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The Woods, Royal Court Theatre – Review

Pro’s: A brilliantly constructed set with truly outstanding special effects. The acting was pretty decent too!

Con’s: An ambiguous plot that is often very difficult to follow.

Pro's: A brilliantly constructed set with truly outstanding special effects. The acting was pretty decent too! Con's: An ambiguous plot that is often very difficult to follow. A trip to the Royal Court at Sloane Square is always a treat. I expect plays of fine quality and distinction to live in this place. And so it proved with Robert Alan Evans' new play The Woods. Climbing upstairs at the Jerwood, I scanned posters from the 50s and 60s. A glorious procession of plays written by the angry young men: John Osborne, Kingsley Amis and Harold Pinter among many others;…

Summary

Rating

Excellent

Dazzling effects coupled with a fine cast make this stylish production stand out even more.

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A trip to the Royal Court at Sloane Square is always a treat. I expect plays of fine quality and distinction to live in this place. And so it proved with Robert Alan Evans’ new play The Woods. Climbing upstairs at the Jerwood, I scanned posters from the 50s and 60s. A glorious procession of plays written by the angry young men: John Osborne, Kingsley Amis and Harold Pinter among many others; playwrights who shifted British theatre into a different gear. The set felt authentically rural as wood chippings covered the floor while trees lined the performance area. A bare metal framework marked a cabin revealing a sparse interior.

The story begins with Woman (Lesley Sharpe) finding Boy (Finn Bennett), alone and shivering in the woods. They go back to the cabin and Woman nurtures him as if he was her own child. But she is soon confronted by Wolf (Tom Mothersdale), who claims to be her son; Wolf has a sinister presence and traps Woman in the woods, preventing any attempt of escaping with Boy. However, Wolf has a sense of omnipotence morphing into a police officer, doctor and shop assistant thwarting her bid for freedom.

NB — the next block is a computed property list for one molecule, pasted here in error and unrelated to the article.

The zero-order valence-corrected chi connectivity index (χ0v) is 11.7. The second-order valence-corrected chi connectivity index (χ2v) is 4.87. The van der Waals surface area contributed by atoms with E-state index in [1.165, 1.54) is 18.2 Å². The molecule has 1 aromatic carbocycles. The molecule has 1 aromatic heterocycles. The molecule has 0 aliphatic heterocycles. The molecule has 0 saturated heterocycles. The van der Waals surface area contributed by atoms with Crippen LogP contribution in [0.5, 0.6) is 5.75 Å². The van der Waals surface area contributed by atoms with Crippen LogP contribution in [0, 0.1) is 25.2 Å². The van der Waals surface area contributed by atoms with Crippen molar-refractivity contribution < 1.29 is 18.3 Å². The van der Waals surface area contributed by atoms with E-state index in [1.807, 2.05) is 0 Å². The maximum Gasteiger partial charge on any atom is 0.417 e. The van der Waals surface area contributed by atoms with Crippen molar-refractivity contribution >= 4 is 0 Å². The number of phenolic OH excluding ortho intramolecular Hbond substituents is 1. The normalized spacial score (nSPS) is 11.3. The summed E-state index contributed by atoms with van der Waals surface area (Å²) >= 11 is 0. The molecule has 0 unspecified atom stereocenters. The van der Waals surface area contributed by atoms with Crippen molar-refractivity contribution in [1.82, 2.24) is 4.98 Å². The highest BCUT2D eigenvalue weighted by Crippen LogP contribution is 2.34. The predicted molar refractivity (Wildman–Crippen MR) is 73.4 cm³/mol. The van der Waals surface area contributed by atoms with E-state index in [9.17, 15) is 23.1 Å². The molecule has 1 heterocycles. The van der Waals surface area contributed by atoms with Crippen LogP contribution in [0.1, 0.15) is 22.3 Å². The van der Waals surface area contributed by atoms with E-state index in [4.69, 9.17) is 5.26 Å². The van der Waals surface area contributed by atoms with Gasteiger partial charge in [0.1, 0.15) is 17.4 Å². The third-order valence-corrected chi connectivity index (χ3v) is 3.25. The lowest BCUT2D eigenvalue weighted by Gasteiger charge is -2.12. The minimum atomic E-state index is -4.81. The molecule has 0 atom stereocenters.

A complex plot is richly symbolic of a woman trying to escape an abusive relationship. The woods represent a hostile environment and Woman fears her child may be lost forever. However, it’s never entirely certain what metaphor the play settles on. It sometimes felt like a fairytale; but dream sequences also suggested a psychotic episode set against a monochrome landscape. Woman was dressed in a ragged white dress and seemed to have broken free from an institution; yet more ambiguous symbolism. The play constantly throws curve balls at the audience so you never quite relax; its hard work but the rewards are there if you stick with it.

Lesley Sharpe and Tom Mothersdale were absolutely brilliant, mastering a drawling southern states accent to the point of perfection. Their early exchanges were reminiscent of Tennessee Williams as stunning visuals stoked up a charged atmosphere. In spite of the convoluted plotline, this play roars like a Formula 1 racing car with brilliant acting and clean direction from Lucy Morrison. But the real masterstroke is the outstanding visual and sound effects which raise the play to another level.

Author: Robert Alan Evans
Director: Lucy Morrison
Designer: Naomi Dawson
Lighting Designer: Anthony Arblaster
Music & Sound Designer: Tom Gibbons
Producer: Royal Court Theatre
Box Office: 020 7565 5000
Booking Link: https://royalcourttheatre.com/whats-on/woods/
Booking until: 13th October 2018

About Brian Penn

Brian Penn
Civil Servant. Brian flirted with drama at school but artistic differences forced a painful separation. At least he knows what his motivation is. Now occupying a safe position in the audience he enjoys all kinds of theatre. He was bitten by the theatrical bug after watching a production of Tommy in his teens. Other passions include films, TV and classic rhythm and blues. He also finds time for quizzes, football and squash. A keen sports fan, his enthusiasm crashes to a halt whenever anyone mentions golf. A musical based on the life of Tiger Woods could be his greatest challenge.